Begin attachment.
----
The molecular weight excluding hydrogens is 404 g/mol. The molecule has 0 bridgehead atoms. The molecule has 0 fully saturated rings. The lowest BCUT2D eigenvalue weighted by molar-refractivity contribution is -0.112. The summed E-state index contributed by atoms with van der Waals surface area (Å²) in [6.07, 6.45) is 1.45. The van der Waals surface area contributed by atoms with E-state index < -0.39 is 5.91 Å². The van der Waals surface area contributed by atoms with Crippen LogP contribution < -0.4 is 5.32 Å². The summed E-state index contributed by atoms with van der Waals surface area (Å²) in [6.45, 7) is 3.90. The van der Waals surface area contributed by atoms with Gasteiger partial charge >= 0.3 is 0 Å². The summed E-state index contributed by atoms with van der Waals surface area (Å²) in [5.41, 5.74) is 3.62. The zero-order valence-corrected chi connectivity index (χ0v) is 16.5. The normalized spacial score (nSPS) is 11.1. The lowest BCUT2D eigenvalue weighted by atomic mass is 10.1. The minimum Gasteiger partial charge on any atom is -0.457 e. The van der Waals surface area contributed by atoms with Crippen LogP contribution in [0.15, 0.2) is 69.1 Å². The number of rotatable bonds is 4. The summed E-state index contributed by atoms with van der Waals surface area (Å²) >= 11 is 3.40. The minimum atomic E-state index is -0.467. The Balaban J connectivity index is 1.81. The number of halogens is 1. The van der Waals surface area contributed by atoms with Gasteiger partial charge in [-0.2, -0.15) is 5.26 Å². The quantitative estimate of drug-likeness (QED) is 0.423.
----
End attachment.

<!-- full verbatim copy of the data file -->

The molecular weight excluding hydrogens is 404 g/mol. The molecule has 0 bridgehead atoms. The molecule has 0 fully saturated rings. The lowest BCUT2D eigenvalue weighted by molar-refractivity contribution is -0.112. The summed E-state index contributed by atoms with van der Waals surface area (Å²) in [6.07, 6.45) is 1.45. The van der Waals surface area contributed by atoms with E-state index < -0.39 is 5.91 Å². The van der Waals surface area contributed by atoms with Crippen LogP contribution < -0.4 is 5.32 Å². The summed E-state index contributed by atoms with van der Waals surface area (Å²) in [6.45, 7) is 3.90. The van der Waals surface area contributed by atoms with Gasteiger partial charge >= 0.3 is 0 Å². The summed E-state index contributed by atoms with van der Waals surface area (Å²) in [5.41, 5.74) is 3.62. The zero-order valence-corrected chi connectivity index (χ0v) is 16.5. The normalized spacial score (nSPS) is 11.1. The lowest BCUT2D eigenvalue weighted by atomic mass is 10.1. The minimum Gasteiger partial charge on any atom is -0.457 e. The van der Waals surface area contributed by atoms with Crippen LogP contribution in [0.15, 0.2) is 69.1 Å². The number of rotatable bonds is 4. The summed E-state index contributed by atoms with van der Waals surface area (Å²) >= 11 is 3.40. The minimum atomic E-state index is -0.467. The Balaban J connectivity index is 1.81. The number of halogens is 1. The van der Waals surface area contributed by atoms with Gasteiger partial charge in [-0.2, -0.15) is 5.26 Å². The quantitative estimate of drug-likeness (QED) is 0.423.